(For more on Karma Work, also see Taking Care of Our Lives: More About the Karma Relationship Side of Practice)
Bodhisattva Activity – Acting to Free All Beings
The last Field is Bodhisattva Activity. (Note: just because it’s last in this list doesn’t mean we should put it off!) In Mahayana Buddhism, we’re asked to walk the path of the bodhisattva – a being who seeks to awaken not just for her own welfare, but for the welfare of all. A bodhisattva aims to achieve insight and liberation from the cycle of suffering, not just so he can be at peace but so he can better help others. Even once the bodhisattva is at peace, she risks slipping back into suffering or delusion by actively engaging in the world – because that’s where the suffering beings are.
Bodhisattva activity isn’t something we only do once we’re enlightened. Seeing ourselves as interdependent with all things and beings is a result of personal insight, but acting as if we’re interdependent with all things and beings leads to insight. If we’re ultimately seeking to transcend the self, there’s no substitute for getting off our meditation cushion and really trying to put our deepest aspirations into action.
The other Nine Fields of Zen Practice could easily be interpreted as being primarily internal or personal. Zazen, Dharma Study, Cultivating Insight, Opening the Heart, and Connecting with the Ineffable you could, pretty much, just do by yourself. These Fields could be seen as being about practice you do within your own body, heart, and mind – practice that may positively affect others, but largely indirectly. Precepts are about your relationships with others, and certainly the positive phrasings of the precepts – such as cultivate and encourage life, or share understanding, give freely of self – suggest an active and engaged interaction with the world. However, even in the case of Precepts it’s possible to see our spiritual role in the world as largely passive: responding to what comes our way as best we can, trying not to cause harm, and occasionally taking the opportunity to do something generous or kind.
The Bodhisattva vow to free all beings invites us to a loftier aspiration. It asks us to imagine a world where every last being is liberated from suffering, and then encourages us to see ourselves as being a vital part of making that happen. The irony is that, according to Buddhism, the task we set ourselves to is impossible. Beings are numberless (that is, infinite), and from the beginning of time greed, anger, and ignorance have manifested in beings and led to suffering. There’s no reason to think this vicious cycle will end; Buddhism doesn’t have a prediction of heaven on earth. However, that doesn’t matter to the bodhisattva vow. We wholeheartedly dedicate ourselves to freeing ourselves together with every last being. What else are we going to do? Besides, doesn’t that selfless act of service bring about heaven on earth, at least in a limited sense?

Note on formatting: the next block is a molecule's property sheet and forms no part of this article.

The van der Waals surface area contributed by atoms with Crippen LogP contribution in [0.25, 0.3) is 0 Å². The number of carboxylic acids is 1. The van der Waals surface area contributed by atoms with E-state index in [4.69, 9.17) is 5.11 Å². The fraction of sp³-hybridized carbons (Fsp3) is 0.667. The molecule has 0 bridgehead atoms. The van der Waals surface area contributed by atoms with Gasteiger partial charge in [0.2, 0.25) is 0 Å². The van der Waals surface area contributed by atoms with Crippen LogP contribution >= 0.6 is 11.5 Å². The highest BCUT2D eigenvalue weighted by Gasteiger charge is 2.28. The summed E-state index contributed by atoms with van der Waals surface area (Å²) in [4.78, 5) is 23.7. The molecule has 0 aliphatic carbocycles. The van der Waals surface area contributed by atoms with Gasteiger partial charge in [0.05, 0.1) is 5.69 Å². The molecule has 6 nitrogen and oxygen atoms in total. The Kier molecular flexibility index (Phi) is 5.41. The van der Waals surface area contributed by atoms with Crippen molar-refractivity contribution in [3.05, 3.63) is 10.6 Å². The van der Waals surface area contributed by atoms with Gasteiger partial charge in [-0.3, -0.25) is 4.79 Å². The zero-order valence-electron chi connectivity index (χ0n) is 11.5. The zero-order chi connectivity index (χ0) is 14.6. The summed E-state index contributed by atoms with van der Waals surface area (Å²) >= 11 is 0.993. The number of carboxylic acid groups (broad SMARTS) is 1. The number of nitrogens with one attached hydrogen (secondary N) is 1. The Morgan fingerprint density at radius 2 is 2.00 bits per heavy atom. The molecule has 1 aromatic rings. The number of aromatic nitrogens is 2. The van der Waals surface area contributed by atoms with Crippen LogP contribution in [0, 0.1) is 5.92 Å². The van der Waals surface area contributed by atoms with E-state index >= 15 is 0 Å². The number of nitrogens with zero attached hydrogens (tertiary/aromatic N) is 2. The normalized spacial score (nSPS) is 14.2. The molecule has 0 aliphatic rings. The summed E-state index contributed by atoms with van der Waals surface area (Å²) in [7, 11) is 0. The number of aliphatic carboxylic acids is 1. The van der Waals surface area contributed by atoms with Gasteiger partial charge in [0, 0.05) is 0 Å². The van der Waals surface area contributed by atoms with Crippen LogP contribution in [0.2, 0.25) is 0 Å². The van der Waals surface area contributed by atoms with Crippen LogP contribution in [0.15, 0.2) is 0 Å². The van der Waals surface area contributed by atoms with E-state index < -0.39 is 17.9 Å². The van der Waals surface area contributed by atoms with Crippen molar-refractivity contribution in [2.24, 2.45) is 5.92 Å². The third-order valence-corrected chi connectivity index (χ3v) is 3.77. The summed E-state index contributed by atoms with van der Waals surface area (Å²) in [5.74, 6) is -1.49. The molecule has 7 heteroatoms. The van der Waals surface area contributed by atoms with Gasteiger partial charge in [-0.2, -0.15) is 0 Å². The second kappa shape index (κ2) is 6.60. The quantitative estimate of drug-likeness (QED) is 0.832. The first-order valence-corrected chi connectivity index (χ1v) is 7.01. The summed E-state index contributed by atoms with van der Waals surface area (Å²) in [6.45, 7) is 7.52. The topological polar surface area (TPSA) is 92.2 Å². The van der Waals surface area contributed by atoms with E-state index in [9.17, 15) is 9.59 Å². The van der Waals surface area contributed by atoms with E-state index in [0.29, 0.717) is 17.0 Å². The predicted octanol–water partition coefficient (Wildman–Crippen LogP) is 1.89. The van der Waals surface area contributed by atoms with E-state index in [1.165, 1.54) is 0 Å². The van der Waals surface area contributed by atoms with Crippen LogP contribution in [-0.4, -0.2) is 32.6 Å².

Just think about what the world would be like if everyone really felt as if their contribution mattered – if the prospect of much better world was right on the horizon, and whatever each of us could possibly muster toward the cause in terms of time, resources, and energy might mean the difference between success and failure?
Bodhisattva activity as a Field of Practice doesn’t necessarily mean we have to go out in the world and engage in something easily identified from the outside as “selfless service.” It can mean such a thing, and if we have the capacity to serve, we should. If each of us does something it adds up to a great force for change. What is ours to do in the world? How can we serve? What are our skills, or who or what are we uniquely positioned to care for? Sometimes we’re already pretty much at capacity in terms of our activities. Then we practice with the Field of Bodhisattva Activity by looking at our lives and asking ourselves how we are already serving, and how we can more consciously recognize that service as part of our Bodhisattva Activity.
A bodhisattva doesn’t compare himself to others. He just does what he can. Even someone who’s activities are severely limited can be a bodhisattva. I know a woman who has been more or less bedridden with extreme pain for many years, and her bodhisattva practice is to be cheerful and loving to her friends when they visit her. If she can manage to stay awake, she asks about how her friends are doing and expresses interest and joy in their lives. I find her bodhisattva activity every bit as inspiring as that of someone who has the time and energy to do something like volunteer with Doctors without Borders. In an example of how the Nine Fields of Practice interpenetrate, I’ll share again a teaching by Zen master Dogen I mentioned in association with the Field of Opening the Heart:
“Foolish people think that if they help others first, their own benefit will be lost, but this is not so. Beneficial action is an act of oneness, benefiting self and others together.”[i]
[i] Tanahashi, Kazuaki, trans., ed. Treasury of the True Dharma Eye: Zen Master Dogen’s Shobo Genzo. Boston, MA: Shambala Publications, 2010. For an online translation see https://terebess.hu/zen/dogen/KS-Bodaisatta.html